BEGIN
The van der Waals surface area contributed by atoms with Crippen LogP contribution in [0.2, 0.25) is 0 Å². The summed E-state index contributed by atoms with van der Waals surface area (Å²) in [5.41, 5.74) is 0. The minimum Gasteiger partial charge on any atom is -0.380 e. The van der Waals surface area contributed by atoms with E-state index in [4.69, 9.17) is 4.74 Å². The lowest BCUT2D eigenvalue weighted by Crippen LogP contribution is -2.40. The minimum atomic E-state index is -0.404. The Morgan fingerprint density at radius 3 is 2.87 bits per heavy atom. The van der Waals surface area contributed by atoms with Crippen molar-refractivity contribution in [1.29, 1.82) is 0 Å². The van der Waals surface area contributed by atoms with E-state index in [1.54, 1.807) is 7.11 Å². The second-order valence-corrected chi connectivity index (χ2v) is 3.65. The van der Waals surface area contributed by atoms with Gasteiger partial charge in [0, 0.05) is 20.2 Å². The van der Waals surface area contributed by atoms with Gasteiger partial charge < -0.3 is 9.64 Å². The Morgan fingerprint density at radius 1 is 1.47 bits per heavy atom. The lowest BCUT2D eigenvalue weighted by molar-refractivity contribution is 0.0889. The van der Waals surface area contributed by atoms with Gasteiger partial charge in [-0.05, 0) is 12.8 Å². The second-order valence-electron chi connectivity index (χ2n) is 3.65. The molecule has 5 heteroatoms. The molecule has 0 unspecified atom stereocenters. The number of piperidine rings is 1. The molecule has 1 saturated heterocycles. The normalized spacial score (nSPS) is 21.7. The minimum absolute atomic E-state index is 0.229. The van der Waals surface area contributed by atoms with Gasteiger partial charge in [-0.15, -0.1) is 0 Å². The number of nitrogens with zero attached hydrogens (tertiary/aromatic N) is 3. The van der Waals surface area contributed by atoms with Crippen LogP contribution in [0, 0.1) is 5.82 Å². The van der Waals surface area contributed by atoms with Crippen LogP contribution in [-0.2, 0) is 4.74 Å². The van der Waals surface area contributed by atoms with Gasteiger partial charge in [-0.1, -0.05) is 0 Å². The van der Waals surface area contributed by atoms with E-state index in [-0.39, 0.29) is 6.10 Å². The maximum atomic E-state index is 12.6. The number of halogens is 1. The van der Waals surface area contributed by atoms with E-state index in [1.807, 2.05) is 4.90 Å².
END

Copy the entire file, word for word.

The van der Waals surface area contributed by atoms with Crippen LogP contribution in [0.2, 0.25) is 0 Å². The summed E-state index contributed by atoms with van der Waals surface area (Å²) in [5.41, 5.74) is 0. The minimum Gasteiger partial charge on any atom is -0.380 e. The van der Waals surface area contributed by atoms with E-state index in [4.69, 9.17) is 4.74 Å². The lowest BCUT2D eigenvalue weighted by Crippen LogP contribution is -2.40. The minimum atomic E-state index is -0.404. The Morgan fingerprint density at radius 3 is 2.87 bits per heavy atom. The van der Waals surface area contributed by atoms with Crippen molar-refractivity contribution in [1.29, 1.82) is 0 Å². The van der Waals surface area contributed by atoms with E-state index in [1.54, 1.807) is 7.11 Å². The second-order valence-corrected chi connectivity index (χ2v) is 3.65. The van der Waals surface area contributed by atoms with Gasteiger partial charge in [0, 0.05) is 20.2 Å². The van der Waals surface area contributed by atoms with Gasteiger partial charge < -0.3 is 9.64 Å². The Morgan fingerprint density at radius 1 is 1.47 bits per heavy atom. The lowest BCUT2D eigenvalue weighted by molar-refractivity contribution is 0.0889. The van der Waals surface area contributed by atoms with Gasteiger partial charge in [-0.05, 0) is 12.8 Å². The second-order valence-electron chi connectivity index (χ2n) is 3.65. The molecule has 5 heteroatoms. The molecule has 0 unspecified atom stereocenters. The number of piperidine rings is 1. The molecule has 1 saturated heterocycles. The normalized spacial score (nSPS) is 21.7. The minimum absolute atomic E-state index is 0.229. The van der Waals surface area contributed by atoms with Gasteiger partial charge in [-0.15, -0.1) is 0 Å². The number of nitrogens with zero attached hydrogens (tertiary/aromatic N) is 3. The van der Waals surface area contributed by atoms with Crippen LogP contribution in [0, 0.1) is 5.82 Å². The van der Waals surface area contributed by atoms with Crippen LogP contribution in [-0.2, 0) is 4.74 Å². The van der Waals surface area contributed by atoms with Gasteiger partial charge in [-0.1, -0.05) is 0 Å². The van der Waals surface area contributed by atoms with E-state index in [-0.39, 0.29) is 6.10 Å². The maximum atomic E-state index is 12.6. The number of halogens is 1. The van der Waals surface area contributed by atoms with E-state index in [1.807, 2.05) is 4.90 Å².